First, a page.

A prospective consecutive cohort study of clinical and radiographic outcomes after kyphoplasty for treatment of osteoporotic vertebral compression fractures.
To measure changes in spinal deformity, activity level, and pain after kyphoplasty treatment.
Pain and kyphosis caused by osteoporotic vertebral compression fractures adversely affect quality of life and survival. Kyphoplasty involves the inflation of a balloon bone tamp, percutaneously placed in a fractured vertebral body, followed by deposition of bone cement into the resulting cavity. Previous reports indicate that kyphoplasty improves patient function and restores height of collapsed vertebral bodies, but limited data about the effects of kyphoplasty on spinal sagittal alignment are available.
Twenty-nine patients with osteoporotic vertebral compression fractures who did not respond to medical therapy were treated by kyphoplasty. These patients underwent 37 operations to treat 61 vertebral compression fractures between T6 and L5. Sagittal alignment was analyzed from standing radiographs (pre- and postkyphoplasty). Patient surveys were used to assess pain relief, improvement in activity, and satisfaction with the surgical procedure.
In this cohort, a mean of 8.8° (range 0–29°) of correction of local spinal kyphosis was achieved with kyphoplasty. Thirty of 52 fractures (17 patients) were considered reducible and had >5° of correction, with a mean improvement in sagittal alignment of this population of 14.2°. Patient surveys revealed significant pain reduction within the first week after surgery and improved activity levels for a majority of patients.
Kyphoplasty improves physical function, reduces pain, and may correct kyphotic deformity associated with vertebral compression fractures.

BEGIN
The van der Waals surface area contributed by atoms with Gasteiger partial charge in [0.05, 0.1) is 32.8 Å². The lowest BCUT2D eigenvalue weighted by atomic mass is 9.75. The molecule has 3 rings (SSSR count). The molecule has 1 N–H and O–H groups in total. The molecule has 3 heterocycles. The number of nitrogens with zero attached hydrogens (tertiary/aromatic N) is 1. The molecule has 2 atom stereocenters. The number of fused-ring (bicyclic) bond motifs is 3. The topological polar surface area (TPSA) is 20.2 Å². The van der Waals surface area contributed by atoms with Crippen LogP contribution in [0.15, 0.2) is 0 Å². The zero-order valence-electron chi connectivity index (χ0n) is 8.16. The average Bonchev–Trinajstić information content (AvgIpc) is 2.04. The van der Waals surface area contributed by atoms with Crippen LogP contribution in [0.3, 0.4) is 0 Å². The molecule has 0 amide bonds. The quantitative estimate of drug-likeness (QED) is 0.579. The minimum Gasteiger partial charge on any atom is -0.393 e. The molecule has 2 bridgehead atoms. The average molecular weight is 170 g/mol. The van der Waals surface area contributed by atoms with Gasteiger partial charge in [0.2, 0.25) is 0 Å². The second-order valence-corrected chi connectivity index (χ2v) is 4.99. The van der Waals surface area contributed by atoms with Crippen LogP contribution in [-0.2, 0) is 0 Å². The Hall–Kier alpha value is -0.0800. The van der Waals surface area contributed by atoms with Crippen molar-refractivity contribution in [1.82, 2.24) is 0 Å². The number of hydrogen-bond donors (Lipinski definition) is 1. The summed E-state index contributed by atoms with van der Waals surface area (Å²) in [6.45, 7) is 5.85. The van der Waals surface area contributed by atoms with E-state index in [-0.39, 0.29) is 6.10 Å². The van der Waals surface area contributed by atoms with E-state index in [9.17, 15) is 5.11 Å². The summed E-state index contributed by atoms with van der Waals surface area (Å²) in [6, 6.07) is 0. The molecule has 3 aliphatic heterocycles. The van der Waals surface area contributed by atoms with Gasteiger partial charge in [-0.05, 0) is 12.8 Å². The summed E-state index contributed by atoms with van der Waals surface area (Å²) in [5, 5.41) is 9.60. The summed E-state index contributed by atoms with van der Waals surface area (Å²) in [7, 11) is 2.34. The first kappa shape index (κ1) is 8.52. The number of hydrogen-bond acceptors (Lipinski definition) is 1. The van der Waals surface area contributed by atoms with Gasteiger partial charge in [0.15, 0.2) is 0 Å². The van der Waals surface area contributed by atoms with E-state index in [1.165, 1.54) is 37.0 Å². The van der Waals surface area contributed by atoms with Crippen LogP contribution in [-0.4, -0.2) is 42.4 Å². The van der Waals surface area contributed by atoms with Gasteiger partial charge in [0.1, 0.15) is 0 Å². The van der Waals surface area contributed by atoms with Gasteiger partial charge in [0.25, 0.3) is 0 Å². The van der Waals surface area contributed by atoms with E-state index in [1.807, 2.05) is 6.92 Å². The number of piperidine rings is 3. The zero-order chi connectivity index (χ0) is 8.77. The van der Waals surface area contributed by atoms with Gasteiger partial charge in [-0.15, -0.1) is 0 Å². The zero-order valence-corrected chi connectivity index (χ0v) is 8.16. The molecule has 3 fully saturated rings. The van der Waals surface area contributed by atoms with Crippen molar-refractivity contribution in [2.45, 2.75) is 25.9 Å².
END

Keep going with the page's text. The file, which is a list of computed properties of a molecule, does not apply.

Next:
From The University of Chicago Spine Center, Chicago, Illinois.
Research funding was provided by Kyphon, Inc., Sunnyvale, California.
Acknowledgment date: April 24, 2002.
First revision date: August 13, 2002.
Second revision date: November 25, 2002.
Acceptance date: January 8, 2003.
The device(s)/drug(s) that is/are the subject of this manuscript is/are not FDA approved for this indication and is/are not commercially available in the United States. (Polymethylmethacrylate).
No funds were received in support of this work. Yes, benefits in some form have been or will be received from a commercial party related directly or indirectly to the subject of the manuscript. One or more of the author(s) has/have received or will receive benefits for personal or professional use from a commercial party related directly or indirectly to the subject of this manuscript: e.g., honoraria, gifts, consultancies, royalties, stock, stock options, decision-making position.
Address correspondence and reprint requests to Frank M. Phillips, MD, Rush-Presbyterian-St. Lukes Medical Center, 1725 West Harrison Street, Suite 1063, Chicago IL 60612, USA; E-mail: firstname.lastname@example.org